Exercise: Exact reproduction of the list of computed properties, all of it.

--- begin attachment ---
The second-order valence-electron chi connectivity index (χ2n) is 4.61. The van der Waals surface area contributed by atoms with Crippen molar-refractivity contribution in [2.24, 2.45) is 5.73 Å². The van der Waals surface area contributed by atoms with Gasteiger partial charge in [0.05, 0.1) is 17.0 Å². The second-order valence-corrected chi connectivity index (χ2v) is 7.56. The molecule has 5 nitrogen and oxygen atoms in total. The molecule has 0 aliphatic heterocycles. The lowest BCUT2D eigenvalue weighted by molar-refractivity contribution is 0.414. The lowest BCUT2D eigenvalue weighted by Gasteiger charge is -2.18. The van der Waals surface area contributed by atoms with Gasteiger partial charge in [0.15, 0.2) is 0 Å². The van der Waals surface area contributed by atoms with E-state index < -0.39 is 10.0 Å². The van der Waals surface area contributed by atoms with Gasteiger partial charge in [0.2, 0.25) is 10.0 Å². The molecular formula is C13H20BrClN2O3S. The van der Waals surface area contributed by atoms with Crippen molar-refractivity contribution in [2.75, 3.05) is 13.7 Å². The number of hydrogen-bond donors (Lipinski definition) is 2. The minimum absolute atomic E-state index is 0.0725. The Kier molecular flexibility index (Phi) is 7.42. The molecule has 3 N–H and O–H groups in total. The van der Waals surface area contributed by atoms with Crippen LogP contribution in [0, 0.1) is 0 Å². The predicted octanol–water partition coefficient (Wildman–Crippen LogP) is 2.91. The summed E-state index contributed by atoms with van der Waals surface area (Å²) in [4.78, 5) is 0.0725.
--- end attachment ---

The second-order valence-electron chi connectivity index (χ2n) is 4.61. The van der Waals surface area contributed by atoms with Crippen molar-refractivity contribution in [2.24, 2.45) is 5.73 Å². The van der Waals surface area contributed by atoms with Gasteiger partial charge in [0.05, 0.1) is 17.0 Å². The second-order valence-corrected chi connectivity index (χ2v) is 7.56. The molecule has 5 nitrogen and oxygen atoms in total. The molecule has 0 aliphatic heterocycles. The lowest BCUT2D eigenvalue weighted by molar-refractivity contribution is 0.414. The lowest BCUT2D eigenvalue weighted by Gasteiger charge is -2.18. The van der Waals surface area contributed by atoms with Gasteiger partial charge in [0.15, 0.2) is 0 Å². The van der Waals surface area contributed by atoms with E-state index < -0.39 is 10.0 Å². The van der Waals surface area contributed by atoms with Gasteiger partial charge in [0.2, 0.25) is 10.0 Å². The molecular formula is C13H20BrClN2O3S. The van der Waals surface area contributed by atoms with Crippen molar-refractivity contribution in [2.75, 3.05) is 13.7 Å². The number of hydrogen-bond donors (Lipinski definition) is 2. The minimum absolute atomic E-state index is 0.0725. The Kier molecular flexibility index (Phi) is 7.42. The molecule has 3 N–H and O–H groups in total. The van der Waals surface area contributed by atoms with Crippen LogP contribution in [0, 0.1) is 0 Å². The predicted octanol–water partition coefficient (Wildman–Crippen LogP) is 2.91. The summed E-state index contributed by atoms with van der Waals surface area (Å²) in [4.78, 5) is 0.0725.